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  Hyperion -
  Ives: Symphonies Nos. 2 & 3 - Litton
  Charles Ives: Symphonies Nos. 2 & 3, General William Booth enters into Heaven

Dallas Symphony Orchestra
Andrew Litton (conductor)
Track listing:
  Classical - Orchestral
Recording type:
Recording info:

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Related titles: 7 show all

Reviews: 3

Review by seth January 30, 2007 (6 of 8 found this review helpful)
Performance:   Sonics:  
Ives' 2nd Symphony is one of those superb symphonies that few people are familiar with, and could be a regular staple of the repertoire if more people heard it. This is no doubt due to the general apprehension audiences have towards Ives because of his musical experiments with tonality, polyphony, etc. The 2nd symphony is neo-romantic, modeled after the symphonies of Brahms and Dvorák, and even Tchaikovsky to a degree (closets to his 4th). At the same time, it is filled with Ives' usual rich counterpoint, wit, and sense of humor. So it's quite accessible; there's nothing to fear.

Even though it was mostly completed by 1902, the Symphony was not premiered until 1951 by Leonard Bernstein. Now here's were the trouble begins. Despite being a champion of his music, Ives was disappointed with the performance Bernstein gave. Besides using a score the featured numerous errors, Bernstein made cuts, disregarded tempo markings, and added all kinds of personal touches. Since '51, conductors have pretty much emulated Bernstein when it comes to the 2nd Symphony. In 2000 Kenneth Schermerhorn and the Nashville Symphony Orchestra premiered a new critical edition of the score that not only fixed nearly 1000 errors, but excised the Bernstein touches. Unfortunately, Litton ignores the achievements of this new edition and chooses to emulate Bernstein.

Litton and Dallas give a high-octane energetic performance that will make an Ives lover out of anyone. The sheer energy of the performance equals, if not rivals Bernstein's two versions, especially in the finale. But in the midst of their exuberance, the balance is generally off -- the strings and brass eat up the woodwinds. That, combined with the breakneck tempos, cover up some of Ives' glorious counterpoint. The final dissonant chord is held longer than indicated, a touch Bernstein added which was not in the '51 score. I personally find the abrupt ending, as Ives intended, to be much more effective. Holding it long actually deflates its shock value and abruptness. The proper length is like getting hit by a car -- it happens so fast that you're not sure what just happened. The music is soring and then BOOM, suddenly everything is quiet.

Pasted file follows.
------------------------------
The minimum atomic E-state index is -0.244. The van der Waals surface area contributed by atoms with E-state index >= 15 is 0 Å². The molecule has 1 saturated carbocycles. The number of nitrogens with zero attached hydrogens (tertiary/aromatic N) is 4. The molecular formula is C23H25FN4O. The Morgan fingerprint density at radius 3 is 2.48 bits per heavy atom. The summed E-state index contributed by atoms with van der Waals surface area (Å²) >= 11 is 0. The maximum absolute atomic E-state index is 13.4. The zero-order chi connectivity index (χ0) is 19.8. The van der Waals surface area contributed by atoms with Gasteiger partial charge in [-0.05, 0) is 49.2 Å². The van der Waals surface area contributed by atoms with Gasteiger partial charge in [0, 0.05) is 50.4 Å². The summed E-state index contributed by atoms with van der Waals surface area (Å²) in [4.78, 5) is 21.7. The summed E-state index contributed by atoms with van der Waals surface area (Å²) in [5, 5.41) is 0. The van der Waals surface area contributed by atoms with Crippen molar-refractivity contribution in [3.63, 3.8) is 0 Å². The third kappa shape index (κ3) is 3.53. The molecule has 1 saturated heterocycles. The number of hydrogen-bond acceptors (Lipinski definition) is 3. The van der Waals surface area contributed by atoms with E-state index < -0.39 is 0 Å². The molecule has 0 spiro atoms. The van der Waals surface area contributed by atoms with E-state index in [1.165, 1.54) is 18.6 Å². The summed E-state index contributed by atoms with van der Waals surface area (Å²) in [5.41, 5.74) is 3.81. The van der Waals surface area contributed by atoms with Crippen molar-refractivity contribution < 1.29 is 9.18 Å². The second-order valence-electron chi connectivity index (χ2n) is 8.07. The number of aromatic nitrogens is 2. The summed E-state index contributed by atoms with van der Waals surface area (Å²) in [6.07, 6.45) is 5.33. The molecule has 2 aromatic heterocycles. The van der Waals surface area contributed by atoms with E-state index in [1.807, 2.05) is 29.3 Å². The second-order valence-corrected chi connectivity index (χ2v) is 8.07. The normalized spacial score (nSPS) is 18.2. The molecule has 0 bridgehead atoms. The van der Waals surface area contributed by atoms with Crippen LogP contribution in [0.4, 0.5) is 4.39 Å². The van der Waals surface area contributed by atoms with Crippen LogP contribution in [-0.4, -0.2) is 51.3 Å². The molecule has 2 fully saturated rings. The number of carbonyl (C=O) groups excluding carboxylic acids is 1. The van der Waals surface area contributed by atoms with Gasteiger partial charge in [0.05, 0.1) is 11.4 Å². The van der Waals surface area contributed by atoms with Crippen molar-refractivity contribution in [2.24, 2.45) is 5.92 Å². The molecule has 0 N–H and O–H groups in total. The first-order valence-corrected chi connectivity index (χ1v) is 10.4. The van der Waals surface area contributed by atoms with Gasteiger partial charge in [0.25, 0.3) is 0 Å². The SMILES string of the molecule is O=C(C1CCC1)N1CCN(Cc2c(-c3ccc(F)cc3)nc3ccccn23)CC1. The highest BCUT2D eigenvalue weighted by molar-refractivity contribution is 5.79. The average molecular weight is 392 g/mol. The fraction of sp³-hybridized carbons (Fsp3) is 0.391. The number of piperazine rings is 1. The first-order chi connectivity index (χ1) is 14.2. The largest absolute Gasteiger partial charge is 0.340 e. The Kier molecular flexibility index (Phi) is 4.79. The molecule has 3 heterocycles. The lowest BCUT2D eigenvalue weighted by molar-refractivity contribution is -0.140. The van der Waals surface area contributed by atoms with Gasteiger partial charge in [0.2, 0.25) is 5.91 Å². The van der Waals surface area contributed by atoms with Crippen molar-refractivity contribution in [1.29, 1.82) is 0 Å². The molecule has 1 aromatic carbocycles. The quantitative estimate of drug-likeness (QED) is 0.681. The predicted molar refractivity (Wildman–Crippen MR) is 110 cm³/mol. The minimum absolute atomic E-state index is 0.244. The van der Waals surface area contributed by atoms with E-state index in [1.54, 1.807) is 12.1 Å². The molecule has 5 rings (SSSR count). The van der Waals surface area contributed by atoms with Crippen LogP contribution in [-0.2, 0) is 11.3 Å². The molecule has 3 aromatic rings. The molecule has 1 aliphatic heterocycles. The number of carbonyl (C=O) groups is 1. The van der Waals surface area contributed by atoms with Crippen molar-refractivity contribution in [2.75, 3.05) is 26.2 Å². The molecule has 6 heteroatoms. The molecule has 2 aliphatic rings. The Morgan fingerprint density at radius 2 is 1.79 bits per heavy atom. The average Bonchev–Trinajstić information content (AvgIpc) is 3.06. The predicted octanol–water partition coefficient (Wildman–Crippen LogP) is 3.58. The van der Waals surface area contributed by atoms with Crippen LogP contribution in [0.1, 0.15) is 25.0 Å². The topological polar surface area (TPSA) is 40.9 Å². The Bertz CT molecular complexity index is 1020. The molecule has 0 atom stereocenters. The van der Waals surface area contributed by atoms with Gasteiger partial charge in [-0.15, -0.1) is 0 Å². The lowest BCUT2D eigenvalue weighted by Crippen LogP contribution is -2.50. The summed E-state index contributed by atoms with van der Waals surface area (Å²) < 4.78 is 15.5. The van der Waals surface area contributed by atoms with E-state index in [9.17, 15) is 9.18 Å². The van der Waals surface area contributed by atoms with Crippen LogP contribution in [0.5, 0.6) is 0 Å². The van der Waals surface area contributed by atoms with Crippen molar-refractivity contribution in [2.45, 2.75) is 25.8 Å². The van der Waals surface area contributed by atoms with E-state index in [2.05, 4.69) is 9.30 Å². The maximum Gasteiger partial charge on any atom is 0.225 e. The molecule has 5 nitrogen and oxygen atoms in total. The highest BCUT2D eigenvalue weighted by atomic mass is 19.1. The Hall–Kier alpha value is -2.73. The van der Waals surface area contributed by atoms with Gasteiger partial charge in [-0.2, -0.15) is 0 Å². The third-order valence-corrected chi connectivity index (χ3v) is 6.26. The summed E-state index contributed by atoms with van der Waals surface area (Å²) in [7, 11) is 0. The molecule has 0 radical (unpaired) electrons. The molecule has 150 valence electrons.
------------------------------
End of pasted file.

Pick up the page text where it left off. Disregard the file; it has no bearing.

Sound is pretty good. Strings boast a lot of heft and warmth. The bass drum comes in with good detail. That being said, the overall sound is a bit too reverberant, making the music sound muddy at times. Ives benefits from a more dry, analytical sound.

Bottom line: if you want Ives Symphony No.2 a la Bernstein, then just buy one of Bernstein's two recordings of the 2nd (Sony and DG), which you should (there is something to be said of the enthusiasm that Bernstein and his followers bring to the music). At the same time, get Schermerhorn's version with the new critical edition on Naxos.

(oh yeah, the 3rd symphony and General William Booth enters into Heaven receive fine performances)

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Review by raffells December 31, 2006 (4 of 8 found this review helpful)
Performance:   Sonics:  
I suppose with one hour to go to to another year I am reviewing a composer that equates to my equivelant of Schoenberg !.Totally mystyfing.Easily recognizable but ?...I had hoped for sym, 1-2 of which I am more familiar but turned out to be delighted with this disc.So much so I will risk another few bob on the companion disc.The 4th I can ignore.
Recording quality is up with the best.Even interpretation (which was difficult to spell in my current state) was better than previous versions.Safe bet for anyone who likes classical music and wants to take half a chance.notes and everything else first compaints except Why did it take so long to get such music on high quality.... BUY I am not goiung to be so gernerous next year in marking...

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Review by Oscar May 20, 2007 (2 of 3 found this review helpful)
Performance:   Sonics:    
Another great disc of Ives symphonies.

Both are very rewarding works and show Ives at his most inventive. The European influence in these works seems to me very clear, and Ives manages to absorb this idiom and at the same time be forward looking and original.

As with the companion disc, Litton seems to me a conductor fully inmersed in Ives complex world of sound. His Dallas orchestra is quite excellent, and the recordings are faultless.

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Works: 3  

Charles Ives - General William Booth enters into Heaven
Charles Ives - Symphony No. 2
Charles Ives - Symphony No. 3